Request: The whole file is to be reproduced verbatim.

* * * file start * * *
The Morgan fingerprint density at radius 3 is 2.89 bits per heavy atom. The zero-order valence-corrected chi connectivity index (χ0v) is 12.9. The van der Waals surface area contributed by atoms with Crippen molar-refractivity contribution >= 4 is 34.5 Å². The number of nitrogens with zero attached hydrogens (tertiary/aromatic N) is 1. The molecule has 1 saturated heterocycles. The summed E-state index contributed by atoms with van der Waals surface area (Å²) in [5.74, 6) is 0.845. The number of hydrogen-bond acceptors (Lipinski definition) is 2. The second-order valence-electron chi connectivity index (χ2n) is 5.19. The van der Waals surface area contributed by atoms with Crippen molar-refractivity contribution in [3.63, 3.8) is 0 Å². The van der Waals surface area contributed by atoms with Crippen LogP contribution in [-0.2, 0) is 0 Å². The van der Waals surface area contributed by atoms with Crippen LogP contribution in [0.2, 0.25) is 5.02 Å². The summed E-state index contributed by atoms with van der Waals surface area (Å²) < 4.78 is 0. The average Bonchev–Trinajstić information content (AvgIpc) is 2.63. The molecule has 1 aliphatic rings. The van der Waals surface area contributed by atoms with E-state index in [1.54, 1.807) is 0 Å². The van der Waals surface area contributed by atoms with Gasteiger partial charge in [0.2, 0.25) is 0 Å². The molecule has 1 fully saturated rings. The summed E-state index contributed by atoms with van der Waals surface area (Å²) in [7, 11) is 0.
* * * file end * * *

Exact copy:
The Morgan fingerprint density at radius 3 is 2.89 bits per heavy atom. The zero-order valence-corrected chi connectivity index (χ0v) is 12.9. The van der Waals surface area contributed by atoms with Crippen molar-refractivity contribution >= 4 is 34.5 Å². The number of nitrogens with zero attached hydrogens (tertiary/aromatic N) is 1. The molecule has 1 saturated heterocycles. The summed E-state index contributed by atoms with van der Waals surface area (Å²) in [5.74, 6) is 0.845. The number of hydrogen-bond acceptors (Lipinski definition) is 2. The second-order valence-electron chi connectivity index (χ2n) is 5.19. The van der Waals surface area contributed by atoms with Crippen molar-refractivity contribution in [3.63, 3.8) is 0 Å². The van der Waals surface area contributed by atoms with Crippen LogP contribution in [-0.2, 0) is 0 Å². The van der Waals surface area contributed by atoms with Crippen LogP contribution in [0.2, 0.25) is 5.02 Å². The summed E-state index contributed by atoms with van der Waals surface area (Å²) < 4.78 is 0. The average Bonchev–Trinajstić information content (AvgIpc) is 2.63. The molecule has 1 aliphatic rings. The van der Waals surface area contributed by atoms with E-state index in [1.54, 1.807) is 0 Å². The van der Waals surface area contributed by atoms with Gasteiger partial charge in [0.2, 0.25) is 0 Å². The molecule has 1 fully saturated rings. The summed E-state index contributed by atoms with van der Waals surface area (Å²) in [7, 11) is 0.